Current Affairs

Tenth Five Years Plan – 2002 to 2007 – AT A GLANCE


2002 TO 2007  –  AT  A  GLANCE

Tenth Five  Year  Plan :  Planning Commission finalized the  Approach Paper to  Tenth Five-Year Plan. It aims to increase annual growth target of 8 per cent and lowers the annual Foreign Direct Investment (FDI) target to $ 7.5 billion against $ 8 billion set in the  Approach Paper, which would be less than 1 per cent of the Gross Domestic Product (GDP). It also lays emphasis on social sector along with economic growth while giving projection to the planned development of the country during 2002-07.

Highlights of the Tenth Five-Year Plan :
  • Annual 8 per cent GDP growth during 2002-07 
  • Annual FDI flows of US $ 7.6 billion 
  • Disinvestment target of Rs.78,000 crore in five years 50 million jobs in five years 
  • Reduction in poverty ratio to 21 from 26 per cent by 2007 
  • Children to complete at least 5 years of schooling by 2007
  • Literacy rate to be raised from 65 to 75 per cent
  • Potable drinking water in all villages 
  • Infant mortality rate to be 45 out of 1000 
  • Domestic savings to be 26.8 per cent of GDP
  • Investment rate pegged at 28.4 per cent of GDP.

Reform Measures : The Tenth Five-Year Plan also includes the following reform measures :
  • Agriculture reforms 
  • Go ahead with labor reforms 
  • Abolish restrictions on road transport passenger services Involve private sector in road maintenance 
  • Early adoption of Civil  Aviation Policy 
  • Remove Infrastructure constraints in energy, transport and water sectors 
  • Undertake tax reform measures
  • Funds to be mobilized through savings and domestic sources.

You Also Read :  Five Year Plans and Its Goals

Poverty Line: The Planning Commission in 1980 defined poverty line in the sixth five-year plan document on the basis of nutritional standards as : Per capita expenditure below Rs.152/-per month(Rural Population) and Rs.133/= per month(Urban Population). Percent of population living below the poverty line is 25.8%(75% of which is tribal population). Therefore total number of people below the poverty line is estimated at 211 million.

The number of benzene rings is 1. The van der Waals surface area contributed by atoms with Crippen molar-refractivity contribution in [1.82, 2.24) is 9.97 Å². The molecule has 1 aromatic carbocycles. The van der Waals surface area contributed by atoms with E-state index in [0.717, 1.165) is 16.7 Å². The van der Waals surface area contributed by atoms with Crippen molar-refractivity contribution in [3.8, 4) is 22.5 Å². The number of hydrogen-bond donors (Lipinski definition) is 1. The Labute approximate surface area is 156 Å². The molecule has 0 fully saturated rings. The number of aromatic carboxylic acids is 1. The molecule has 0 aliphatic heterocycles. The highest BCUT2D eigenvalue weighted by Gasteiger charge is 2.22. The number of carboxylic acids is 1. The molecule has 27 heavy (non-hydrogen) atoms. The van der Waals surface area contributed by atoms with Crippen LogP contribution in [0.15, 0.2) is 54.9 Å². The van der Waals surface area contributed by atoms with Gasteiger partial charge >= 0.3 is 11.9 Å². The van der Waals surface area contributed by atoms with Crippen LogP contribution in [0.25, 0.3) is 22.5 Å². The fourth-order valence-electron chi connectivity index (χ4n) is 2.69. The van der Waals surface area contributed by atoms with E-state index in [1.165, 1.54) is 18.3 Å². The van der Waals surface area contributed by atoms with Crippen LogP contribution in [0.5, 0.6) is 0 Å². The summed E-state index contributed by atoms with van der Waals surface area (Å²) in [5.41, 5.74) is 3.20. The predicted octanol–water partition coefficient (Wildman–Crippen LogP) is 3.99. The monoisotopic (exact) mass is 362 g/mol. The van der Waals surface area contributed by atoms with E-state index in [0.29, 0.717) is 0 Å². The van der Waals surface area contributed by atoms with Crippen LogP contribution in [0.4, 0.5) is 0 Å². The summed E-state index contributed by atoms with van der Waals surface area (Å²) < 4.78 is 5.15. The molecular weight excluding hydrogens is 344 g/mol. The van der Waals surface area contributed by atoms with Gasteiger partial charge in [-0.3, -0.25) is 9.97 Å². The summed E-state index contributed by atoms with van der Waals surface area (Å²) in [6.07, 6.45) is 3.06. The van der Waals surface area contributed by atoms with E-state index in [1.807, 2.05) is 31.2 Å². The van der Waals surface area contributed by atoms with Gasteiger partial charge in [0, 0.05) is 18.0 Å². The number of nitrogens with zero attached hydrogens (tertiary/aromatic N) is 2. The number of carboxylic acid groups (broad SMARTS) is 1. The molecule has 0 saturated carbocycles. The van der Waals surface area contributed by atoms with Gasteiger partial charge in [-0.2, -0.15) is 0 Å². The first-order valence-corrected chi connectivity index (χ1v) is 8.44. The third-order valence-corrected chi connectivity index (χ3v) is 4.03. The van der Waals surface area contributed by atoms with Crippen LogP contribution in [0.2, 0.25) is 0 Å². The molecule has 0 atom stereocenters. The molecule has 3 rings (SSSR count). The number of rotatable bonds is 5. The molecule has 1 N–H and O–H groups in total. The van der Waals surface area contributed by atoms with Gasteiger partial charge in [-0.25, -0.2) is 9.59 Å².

Currency System in India
It was first introduced during the reign of the Gupta’s in Gold coins (390  AD – 550  AD). During the period of Sher Shah Suri  (1542 AD) introduce the Rupee,it was a silver coin weighing around 179 grams and it replaced the gold coins. In 1882 Paper Currency was introduced by the British government in India. Presently denominations of Re.5,10,20,100 and 500 are in circulation. The currency note of Rs.500 bearing portrait of Mahatma Gandhiji and the Ashoka Pillar emblem was issued on October 3, 1987. All notes above one rupee denomination are issued by the Reserve Bank of India, bearing the signature of Governor,Reserve Bank of India. One Rupee note bears the signature of the Secretary, Ministry of Finance. Reserve Bank of India manages distribution and administration of all currency denominations.

Banking System in India Reserve Bank of India (RBI) became state owned bank on 1st January 1949. Functions of Reserve Bank of India are :   
The RBI regulates issue of bank notes above one rupee denomination.  
Acts as the banker to the Government of India and the state governments Commercial and Cooperative banks.   
Represents India at the International Monetary Fund (IMF)   
Maintains exchange value of rupee.   Formulates and administers the monetary policy.   
Undertakes distribution of all currency notes and coins on behalf of the government.
State Bank of India 

SBI is the largest public sector bank of India and was created after nationalization of Imperial Bank of India in 1955. It is the largest in the world with nearly 10,840 branches.

Nationalization of Banks The Government of India nationalized 14 banks on July 19, 1969 and six more on April 15, 1980. First 14
Nationalized banks are:
1. Bank of Baroda
2. Union Bank of  India
3. Bank of Maharashtra
4. Central Bank of India
5. Indian Bank
6. Indian Overseas Bank
7. Punjab National Bank
8. Bank of India
9. Canara Bank
10. Dena  Bank
11. United Bank of India
12. Allahabad Bank
13. United Commercial Bank
14. Syndicate Bank

Second Nationalized banks are:
1.   Vijaya Bank
2.  Orient Bank of Commerce
3.  Punjab & Sind Bank
4.  Corporation Bank
5.  Andhra Bank
6.  New Bank of India
The New Bank of India was merged with the Punjab National Bank,leaving only 19 Nationalized banks.
You Also Read :  Five Year Plans and Its Goals

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